February 22nd is the annual day to celebrate the Nile River, an essential force of life for millions. In this celebration, 350.org called for the preservation and protection of the Nile in order to protect the lives of over 200 million people living in the basin that are increasingly threatened by desertification and other natural disasters aggravated by climate change.
350Africa and Arab world hosted art exhibitions, cultural entertainment, educational talks and live concerts across national and regional commemorations of the Nile Day. Local communities already feeling the impacts of droughts caused by climate change, which is no longer a threat but a clear and present danger, participated in these activities and joined the movement to save and protect the Nile River.
In Egypt, 350 Egypt and Benha Puppetry Troupe have collaborated on an evening of short performances that capture a snapshot of the lives of those who experience the effects of climate change in Egypt’s Nile Delta. In forms as varied as monologue, shadow puppetry and improvisational music, these pieces use live performance to encourage dialogue for social change.
“Nile day celebrations are important to the region given our challenges of water scarcity, drought and severe climate impacts,’’ said Sarah Rifaat, 350.org Arab World Field Coordinator. Many of the poorest Africans, women and children are already facing more drought, floods and extreme weather that threaten their livelihoods and push food prices up. “Climate change will hit Africa hardest so this fight is about climate justice,” added Rifaat.
The Nile River is the longest in the world, at 6,650 km long and encompassing an area of 3,349,000 square kilometers. Its basin is shared by 10 countries: Burundi, Congo-Kinshasa, Ethiopia, Eritrea, Egypt, Rwanda, Uganda, Kenya, Sudan and Tanzania.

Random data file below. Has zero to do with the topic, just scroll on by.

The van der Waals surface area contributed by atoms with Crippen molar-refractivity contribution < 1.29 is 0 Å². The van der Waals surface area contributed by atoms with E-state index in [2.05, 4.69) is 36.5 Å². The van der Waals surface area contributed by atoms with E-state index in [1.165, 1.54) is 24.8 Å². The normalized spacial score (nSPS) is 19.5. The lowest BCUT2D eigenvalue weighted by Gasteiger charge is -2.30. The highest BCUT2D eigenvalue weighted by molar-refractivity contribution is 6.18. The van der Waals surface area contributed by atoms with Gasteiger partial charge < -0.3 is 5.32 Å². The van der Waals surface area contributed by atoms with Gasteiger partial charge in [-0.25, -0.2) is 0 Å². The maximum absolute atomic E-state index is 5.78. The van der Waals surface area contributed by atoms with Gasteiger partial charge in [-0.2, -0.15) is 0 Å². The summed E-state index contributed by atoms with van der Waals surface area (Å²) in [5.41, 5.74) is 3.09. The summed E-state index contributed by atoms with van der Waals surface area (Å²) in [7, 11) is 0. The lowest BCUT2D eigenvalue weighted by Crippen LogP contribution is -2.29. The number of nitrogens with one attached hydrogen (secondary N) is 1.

Currently, the Nile is unable to cope with shared water demands. Effects of climate change such as unpredictable river flow and precipitation are adding to human-induced land degradation, deforestation, water pollution and the construction of competing hydropower dams in Ethiopia, Sudan and Uganda. All these challenges combined are aggravating the water crisis throughout the region.
Recent droughts in Ethiopia left more than 10 million people desperate for water and food. Prolonged and severe droughts in January 2016 saw 640,000 Ugandans in Karamoja face food shortages as a direct result of water shortages. Egypt, dependent mainly on the Nile for water supply, could be without water by 2025.
All the basin countries are susceptible to famine, droughts and prolonged El Niño effects. “The drought and recurrent food crisis experienced in the Horn of Africa, make water a very precious and scarce resource, and remind us of our common responsibility to protect the Nile River, which has provided life to people in the Nile basin for thousands of years,” added Landry Ninteretse, 350Africa.org mobiliser.
In celebrating the Nile Day, the region apparently focused on reversing the impacts of climate change.
Governments along the Nile River basin were urged to include climate change adaptation policies into national development plans and base the future of their economies on clean, renewable energy. Such measures, adds 350Africa, can contribute to the global efforts to stop the climate crisis from worsening and lift millions of people in the region out of poverty.